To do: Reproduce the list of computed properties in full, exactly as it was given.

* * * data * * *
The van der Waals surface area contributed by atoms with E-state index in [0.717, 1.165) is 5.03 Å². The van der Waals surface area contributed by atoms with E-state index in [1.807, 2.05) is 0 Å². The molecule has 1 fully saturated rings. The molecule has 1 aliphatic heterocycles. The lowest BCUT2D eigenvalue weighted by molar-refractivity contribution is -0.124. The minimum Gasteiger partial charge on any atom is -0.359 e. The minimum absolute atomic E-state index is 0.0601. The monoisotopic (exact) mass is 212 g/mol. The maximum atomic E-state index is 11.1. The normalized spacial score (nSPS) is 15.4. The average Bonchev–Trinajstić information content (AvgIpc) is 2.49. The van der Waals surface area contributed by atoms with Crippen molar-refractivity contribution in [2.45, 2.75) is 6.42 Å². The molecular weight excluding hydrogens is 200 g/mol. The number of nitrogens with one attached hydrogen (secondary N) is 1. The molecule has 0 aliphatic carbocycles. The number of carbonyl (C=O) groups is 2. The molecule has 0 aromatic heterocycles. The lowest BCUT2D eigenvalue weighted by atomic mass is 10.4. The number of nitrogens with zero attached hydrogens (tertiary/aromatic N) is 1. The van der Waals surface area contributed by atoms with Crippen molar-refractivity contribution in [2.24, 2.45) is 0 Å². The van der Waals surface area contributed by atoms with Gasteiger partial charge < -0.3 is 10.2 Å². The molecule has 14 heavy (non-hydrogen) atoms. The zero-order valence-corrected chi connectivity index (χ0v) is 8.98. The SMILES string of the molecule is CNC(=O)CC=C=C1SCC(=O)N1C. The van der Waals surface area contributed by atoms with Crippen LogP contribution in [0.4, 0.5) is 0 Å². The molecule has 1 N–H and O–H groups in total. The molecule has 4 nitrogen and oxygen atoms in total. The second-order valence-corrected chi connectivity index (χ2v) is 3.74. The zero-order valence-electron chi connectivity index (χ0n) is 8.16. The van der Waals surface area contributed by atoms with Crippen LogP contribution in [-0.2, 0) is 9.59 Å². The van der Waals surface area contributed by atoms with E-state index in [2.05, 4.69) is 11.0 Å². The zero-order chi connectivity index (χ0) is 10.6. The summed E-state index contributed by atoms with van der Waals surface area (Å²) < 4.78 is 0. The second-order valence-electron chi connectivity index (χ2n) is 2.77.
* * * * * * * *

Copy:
The van der Waals surface area contributed by atoms with E-state index in [0.717, 1.165) is 5.03 Å². The van der Waals surface area contributed by atoms with E-state index in [1.807, 2.05) is 0 Å². The molecule has 1 fully saturated rings. The molecule has 1 aliphatic heterocycles. The lowest BCUT2D eigenvalue weighted by molar-refractivity contribution is -0.124. The minimum Gasteiger partial charge on any atom is -0.359 e. The minimum absolute atomic E-state index is 0.0601. The monoisotopic (exact) mass is 212 g/mol. The maximum atomic E-state index is 11.1. The normalized spacial score (nSPS) is 15.4. The average Bonchev–Trinajstić information content (AvgIpc) is 2.49. The van der Waals surface area contributed by atoms with Crippen molar-refractivity contribution in [2.45, 2.75) is 6.42 Å². The molecular weight excluding hydrogens is 200 g/mol. The number of nitrogens with one attached hydrogen (secondary N) is 1. The molecule has 0 aliphatic carbocycles. The number of carbonyl (C=O) groups is 2. The molecule has 0 aromatic heterocycles. The lowest BCUT2D eigenvalue weighted by atomic mass is 10.4. The number of nitrogens with zero attached hydrogens (tertiary/aromatic N) is 1. The van der Waals surface area contributed by atoms with Crippen molar-refractivity contribution in [2.24, 2.45) is 0 Å². The van der Waals surface area contributed by atoms with Gasteiger partial charge < -0.3 is 10.2 Å². The molecule has 14 heavy (non-hydrogen) atoms. The zero-order valence-corrected chi connectivity index (χ0v) is 8.98. The SMILES string of the molecule is CNC(=O)CC=C=C1SCC(=O)N1C. The van der Waals surface area contributed by atoms with Crippen LogP contribution in [0.4, 0.5) is 0 Å². The molecule has 1 N–H and O–H groups in total. The molecule has 4 nitrogen and oxygen atoms in total. The second-order valence-corrected chi connectivity index (χ2v) is 3.74. The zero-order valence-electron chi connectivity index (χ0n) is 8.16. The van der Waals surface area contributed by atoms with Crippen LogP contribution in [-0.2, 0) is 9.59 Å². The van der Waals surface area contributed by atoms with E-state index in [2.05, 4.69) is 11.0 Å². The zero-order chi connectivity index (χ0) is 10.6. The summed E-state index contributed by atoms with van der Waals surface area (Å²) < 4.78 is 0. The second-order valence-electron chi connectivity index (χ2n) is 2.77.